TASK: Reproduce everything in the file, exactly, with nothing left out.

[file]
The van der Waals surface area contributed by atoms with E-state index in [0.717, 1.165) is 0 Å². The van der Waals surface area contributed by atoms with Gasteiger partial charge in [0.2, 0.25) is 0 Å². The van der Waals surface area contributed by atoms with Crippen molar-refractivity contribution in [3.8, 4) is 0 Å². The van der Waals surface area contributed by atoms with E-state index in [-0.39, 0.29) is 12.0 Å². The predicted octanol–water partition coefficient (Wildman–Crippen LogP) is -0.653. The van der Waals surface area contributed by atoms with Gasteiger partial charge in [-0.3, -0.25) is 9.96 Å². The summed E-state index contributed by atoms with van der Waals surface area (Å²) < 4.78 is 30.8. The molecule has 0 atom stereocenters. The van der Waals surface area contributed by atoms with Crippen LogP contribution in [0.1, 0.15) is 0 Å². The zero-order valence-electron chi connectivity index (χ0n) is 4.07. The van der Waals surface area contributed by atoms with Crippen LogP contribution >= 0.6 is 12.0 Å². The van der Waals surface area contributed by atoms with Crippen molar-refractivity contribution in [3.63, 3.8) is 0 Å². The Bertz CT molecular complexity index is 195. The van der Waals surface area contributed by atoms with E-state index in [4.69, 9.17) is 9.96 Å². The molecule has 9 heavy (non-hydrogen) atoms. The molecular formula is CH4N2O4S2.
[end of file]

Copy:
The van der Waals surface area contributed by atoms with E-state index in [0.717, 1.165) is 0 Å². The van der Waals surface area contributed by atoms with Gasteiger partial charge in [0.2, 0.25) is 0 Å². The van der Waals surface area contributed by atoms with Crippen molar-refractivity contribution in [3.8, 4) is 0 Å². The van der Waals surface area contributed by atoms with E-state index in [-0.39, 0.29) is 12.0 Å². The predicted octanol–water partition coefficient (Wildman–Crippen LogP) is -0.653. The van der Waals surface area contributed by atoms with Gasteiger partial charge in [-0.3, -0.25) is 9.96 Å². The summed E-state index contributed by atoms with van der Waals surface area (Å²) < 4.78 is 30.8. The molecule has 0 atom stereocenters. The van der Waals surface area contributed by atoms with Crippen LogP contribution in [0.1, 0.15) is 0 Å². The zero-order valence-electron chi connectivity index (χ0n) is 4.07. The van der Waals surface area contributed by atoms with Crippen LogP contribution >= 0.6 is 12.0 Å². The van der Waals surface area contributed by atoms with Crippen molar-refractivity contribution in [3.63, 3.8) is 0 Å². The Bertz CT molecular complexity index is 195. The van der Waals surface area contributed by atoms with E-state index in [4.69, 9.17) is 9.96 Å². The molecule has 9 heavy (non-hydrogen) atoms. The molecular formula is CH4N2O4S2.